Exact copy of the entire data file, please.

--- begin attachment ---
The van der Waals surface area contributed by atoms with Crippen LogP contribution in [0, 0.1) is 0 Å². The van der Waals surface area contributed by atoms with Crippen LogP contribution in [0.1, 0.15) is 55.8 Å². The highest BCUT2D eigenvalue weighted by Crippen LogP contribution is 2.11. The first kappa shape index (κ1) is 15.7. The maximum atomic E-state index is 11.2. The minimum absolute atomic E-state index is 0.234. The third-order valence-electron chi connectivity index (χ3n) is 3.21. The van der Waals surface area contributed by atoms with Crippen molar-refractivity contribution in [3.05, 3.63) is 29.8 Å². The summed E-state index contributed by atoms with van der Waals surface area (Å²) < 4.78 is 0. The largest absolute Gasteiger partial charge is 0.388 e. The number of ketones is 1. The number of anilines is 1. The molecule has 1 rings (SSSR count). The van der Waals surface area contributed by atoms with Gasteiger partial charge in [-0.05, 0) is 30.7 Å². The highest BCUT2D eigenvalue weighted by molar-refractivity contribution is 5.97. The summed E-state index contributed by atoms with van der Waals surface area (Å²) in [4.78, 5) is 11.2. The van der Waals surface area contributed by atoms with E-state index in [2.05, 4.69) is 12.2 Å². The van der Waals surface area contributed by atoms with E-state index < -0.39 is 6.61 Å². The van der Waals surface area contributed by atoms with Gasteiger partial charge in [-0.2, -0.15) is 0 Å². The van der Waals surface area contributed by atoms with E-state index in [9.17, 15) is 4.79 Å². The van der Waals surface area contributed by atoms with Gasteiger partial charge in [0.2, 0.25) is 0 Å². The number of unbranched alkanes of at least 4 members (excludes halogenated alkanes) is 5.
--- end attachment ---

The van der Waals surface area contributed by atoms with Crippen LogP contribution in [0, 0.1) is 0 Å². The van der Waals surface area contributed by atoms with Crippen LogP contribution in [0.1, 0.15) is 55.8 Å². The highest BCUT2D eigenvalue weighted by Crippen LogP contribution is 2.11. The first kappa shape index (κ1) is 15.7. The maximum atomic E-state index is 11.2. The minimum absolute atomic E-state index is 0.234. The third-order valence-electron chi connectivity index (χ3n) is 3.21. The van der Waals surface area contributed by atoms with Crippen molar-refractivity contribution in [3.05, 3.63) is 29.8 Å². The summed E-state index contributed by atoms with van der Waals surface area (Å²) < 4.78 is 0. The largest absolute Gasteiger partial charge is 0.388 e. The number of ketones is 1. The number of anilines is 1. The molecule has 1 rings (SSSR count). The van der Waals surface area contributed by atoms with Gasteiger partial charge in [-0.05, 0) is 30.7 Å². The highest BCUT2D eigenvalue weighted by molar-refractivity contribution is 5.97. The summed E-state index contributed by atoms with van der Waals surface area (Å²) in [4.78, 5) is 11.2. The van der Waals surface area contributed by atoms with E-state index in [2.05, 4.69) is 12.2 Å². The van der Waals surface area contributed by atoms with E-state index < -0.39 is 6.61 Å². The van der Waals surface area contributed by atoms with Gasteiger partial charge in [-0.2, -0.15) is 0 Å². The van der Waals surface area contributed by atoms with E-state index in [9.17, 15) is 4.79 Å². The van der Waals surface area contributed by atoms with Gasteiger partial charge in [0.2, 0.25) is 0 Å². The number of unbranched alkanes of at least 4 members (excludes halogenated alkanes) is 5.